Regulatory Policy

Celebrating Four Decades of Energy Innovation: The California Energy Commission at 40

How California & the Commission Launched Their Acclaimed Energy Policy--& the Challenges That Lie Ahead

This month marks the 40th anniversary of California’s landmark Warren-Alquist Act, which created the state Energy Commission and triggered a transformation of energy policy in California, across the U.S., and abroad. This week an impressive group of energy policymakers, political leaders, energy scholars and Energy Commission alumni gathered at events in Sacramento and at the U.C. Davis […]

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California’s Water Law Symposium–A Law Student Success Story

Students From Six Northern California Law Schools Collaborate in a Big and Unconventional Way

The 11th Annual Water Law Symposium was held last weekend at Golden Gate University Law School in San Francisco.  The event drew a standing-room-only crowd of water law scholars, practitioners and policymakers, who devoted the day to a thoughtful and lively examination of how California’s constitutional law doctrine of reasonable use affects all facets of […]

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Solar Tariff Wars Heat Up

commercial-solar-panels1

States that have helped boost rooftop solar installations through so-called net metering policies are beginning to scale back their subsidies under pressure from utilities.   As ClimateWire reported today (here’s the link but it’s behind a paid subscription wall), Hawaii’s largest utility has just proposed rolling back the state’s net metering policy, joining Arizona, California, […]

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Zero Trash

Los Angeles River (LA Times)

Using the Clean Water Act to Control Marine Debris in California

This post is cross-posted on EcoPerspectives, the environmental law and policy blog of the Vermont Journal of Environmental Law. Let’s talk trash. Human-generated stuff that ends up in the ocean, termed “marine debris” or “marine trash,” presents a critical ocean and coastal management challenge. Trash can be found on coastlines and in seawater worldwide, from […]

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Food: Too Much and Too Little

Actual malnutrition among American children (weight more than two standard deviations below normal) is rare in the U.S. Most of the estimates that I found range around 1%. Still, there are roughly 45 million children under 12 in the U.S., so 1% amounts to almost half a million children. Malnutrition seems considerably more common among […]

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How to Erode Public Confidence in Regulatory Decisions: Meet With Parties Behind Closed Doors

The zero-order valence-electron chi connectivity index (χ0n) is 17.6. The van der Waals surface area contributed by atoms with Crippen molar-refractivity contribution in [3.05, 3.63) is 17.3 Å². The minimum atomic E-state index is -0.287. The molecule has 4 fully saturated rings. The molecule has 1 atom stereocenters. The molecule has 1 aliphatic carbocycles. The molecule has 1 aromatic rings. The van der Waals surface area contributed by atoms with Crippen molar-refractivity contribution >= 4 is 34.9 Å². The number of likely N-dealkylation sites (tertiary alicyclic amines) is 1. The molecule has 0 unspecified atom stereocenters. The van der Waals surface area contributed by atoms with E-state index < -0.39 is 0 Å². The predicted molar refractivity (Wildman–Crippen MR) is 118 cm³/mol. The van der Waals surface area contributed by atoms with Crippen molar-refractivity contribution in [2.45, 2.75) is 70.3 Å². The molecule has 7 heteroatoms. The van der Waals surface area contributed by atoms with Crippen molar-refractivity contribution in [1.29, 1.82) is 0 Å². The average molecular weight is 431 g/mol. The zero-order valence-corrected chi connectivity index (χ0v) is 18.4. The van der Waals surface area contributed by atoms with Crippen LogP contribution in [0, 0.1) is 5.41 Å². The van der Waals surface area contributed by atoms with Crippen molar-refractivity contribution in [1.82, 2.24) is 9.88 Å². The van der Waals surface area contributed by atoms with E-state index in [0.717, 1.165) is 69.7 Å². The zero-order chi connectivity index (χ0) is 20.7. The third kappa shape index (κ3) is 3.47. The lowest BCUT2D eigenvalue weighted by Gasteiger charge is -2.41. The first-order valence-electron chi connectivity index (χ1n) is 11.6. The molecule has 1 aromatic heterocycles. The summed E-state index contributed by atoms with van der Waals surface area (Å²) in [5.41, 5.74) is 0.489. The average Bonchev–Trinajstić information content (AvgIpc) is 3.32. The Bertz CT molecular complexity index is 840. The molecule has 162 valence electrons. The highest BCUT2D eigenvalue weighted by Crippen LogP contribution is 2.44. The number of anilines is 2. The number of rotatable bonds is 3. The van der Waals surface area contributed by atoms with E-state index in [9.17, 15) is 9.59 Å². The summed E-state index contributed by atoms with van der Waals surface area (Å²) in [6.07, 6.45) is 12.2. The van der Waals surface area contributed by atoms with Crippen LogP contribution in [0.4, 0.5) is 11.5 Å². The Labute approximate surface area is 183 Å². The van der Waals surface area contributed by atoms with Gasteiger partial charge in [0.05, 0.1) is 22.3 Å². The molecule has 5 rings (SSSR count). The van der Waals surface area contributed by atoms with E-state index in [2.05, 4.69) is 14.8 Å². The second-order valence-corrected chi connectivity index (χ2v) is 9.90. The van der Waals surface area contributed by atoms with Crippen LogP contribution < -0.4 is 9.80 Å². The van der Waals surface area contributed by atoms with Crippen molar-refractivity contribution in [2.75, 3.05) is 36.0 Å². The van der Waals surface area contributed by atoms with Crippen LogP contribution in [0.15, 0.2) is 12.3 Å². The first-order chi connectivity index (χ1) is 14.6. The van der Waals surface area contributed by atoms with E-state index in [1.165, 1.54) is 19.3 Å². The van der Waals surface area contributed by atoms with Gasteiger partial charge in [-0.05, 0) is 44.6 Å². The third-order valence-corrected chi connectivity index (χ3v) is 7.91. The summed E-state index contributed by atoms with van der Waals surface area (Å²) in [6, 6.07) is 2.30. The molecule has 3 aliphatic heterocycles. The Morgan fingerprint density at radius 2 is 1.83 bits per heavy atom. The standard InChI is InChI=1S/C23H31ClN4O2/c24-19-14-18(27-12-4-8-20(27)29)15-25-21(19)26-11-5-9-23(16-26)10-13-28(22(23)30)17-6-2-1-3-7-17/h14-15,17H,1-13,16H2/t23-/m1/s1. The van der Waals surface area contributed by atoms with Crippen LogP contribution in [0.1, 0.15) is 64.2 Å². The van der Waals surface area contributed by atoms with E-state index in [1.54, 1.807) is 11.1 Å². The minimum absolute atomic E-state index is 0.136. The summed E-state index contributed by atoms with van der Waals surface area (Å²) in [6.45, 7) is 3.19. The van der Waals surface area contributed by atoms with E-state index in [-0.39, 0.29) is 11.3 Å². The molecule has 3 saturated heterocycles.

scales of justice

A scandal at the California Public Utilities Commissions brings a questionable practice to light.

The California Public Utilities Commission (CPUC) has an unusual way of doing business. Most state and federal regulatory agencies prohibit private, closed-door discussions with interested parties about contested matters (ex parte communications). Even though it makes decisions affecting the welfare of Californians and the disposition of billions of dollars, the CPUC does not discourage ex […]

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Property Rights and California Raisins: Headed to the Supreme Court–Again

Raisins

Justices To Rule on Whether Feds' Depression-Era Agricultural Regulations Unconstitutionally "Take" Farmers' Property Without Compensation

The media and U.S. Supreme Court watchers have understandably focused on the justices’ order yesterday agreeing to review the constitutionality of state same-sex marriage bans–automatically making it the “blockbuster” issue before the Court this Term.  Largely overshadowed by that news was the justices’ contemporaneous decision to revisit the interrelated issues of property rights, the Takings […]

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Can We Control Climate Change and Still Have Economic Growth? (Part II)

economic growth

It's all in the timing.

Yesterday’s post discussed economic growth and how it relates in principle to carbon emissions.  Basically, economic growth just means that people will be getting goods and services they prefer over today’s goods and service.  There’s no intrinsic reason why the “better” bundle necessarily has to involve more carbon.  In fact, it could involve a lot less carbon. […]

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Can We Control Climate Change and Still Have Economic Growth? (Part I)

economic growth

What do we mean by "economic growth"? Does it always mean more carbon?

The Washington Post recently had a column arguing that even climate advocates and scientists are in denial, for thinking that we can have economic growth and still fight climate change.  is that true? It’s useful to take some time to think through what we mean by economic growth and how that relates to carbon emissions. […]

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